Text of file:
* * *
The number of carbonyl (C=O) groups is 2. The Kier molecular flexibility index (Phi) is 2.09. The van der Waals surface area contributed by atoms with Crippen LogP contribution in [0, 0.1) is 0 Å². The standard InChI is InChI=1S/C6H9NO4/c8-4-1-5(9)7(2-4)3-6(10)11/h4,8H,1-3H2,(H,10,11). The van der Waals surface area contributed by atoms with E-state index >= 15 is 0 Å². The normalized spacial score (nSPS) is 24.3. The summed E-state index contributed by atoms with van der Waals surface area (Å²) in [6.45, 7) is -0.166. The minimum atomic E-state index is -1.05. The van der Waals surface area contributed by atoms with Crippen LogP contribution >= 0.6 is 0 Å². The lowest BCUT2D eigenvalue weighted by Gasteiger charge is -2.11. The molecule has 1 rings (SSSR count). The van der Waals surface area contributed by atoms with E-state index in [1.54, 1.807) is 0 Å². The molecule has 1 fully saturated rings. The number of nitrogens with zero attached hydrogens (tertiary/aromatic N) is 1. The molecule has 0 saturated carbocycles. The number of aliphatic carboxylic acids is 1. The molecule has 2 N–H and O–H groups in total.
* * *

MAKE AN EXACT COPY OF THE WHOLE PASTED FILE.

The number of carbonyl (C=O) groups is 2. The Kier molecular flexibility index (Phi) is 2.09. The van der Waals surface area contributed by atoms with Crippen LogP contribution in [0, 0.1) is 0 Å². The standard InChI is InChI=1S/C6H9NO4/c8-4-1-5(9)7(2-4)3-6(10)11/h4,8H,1-3H2,(H,10,11). The van der Waals surface area contributed by atoms with E-state index >= 15 is 0 Å². The normalized spacial score (nSPS) is 24.3. The summed E-state index contributed by atoms with van der Waals surface area (Å²) in [6.45, 7) is -0.166. The minimum atomic E-state index is -1.05. The van der Waals surface area contributed by atoms with Crippen LogP contribution >= 0.6 is 0 Å². The lowest BCUT2D eigenvalue weighted by Gasteiger charge is -2.11. The molecule has 1 rings (SSSR count). The van der Waals surface area contributed by atoms with E-state index in [1.54, 1.807) is 0 Å². The molecule has 1 fully saturated rings. The number of nitrogens with zero attached hydrogens (tertiary/aromatic N) is 1. The molecule has 0 saturated carbocycles. The number of aliphatic carboxylic acids is 1. The molecule has 2 N–H and O–H groups in total.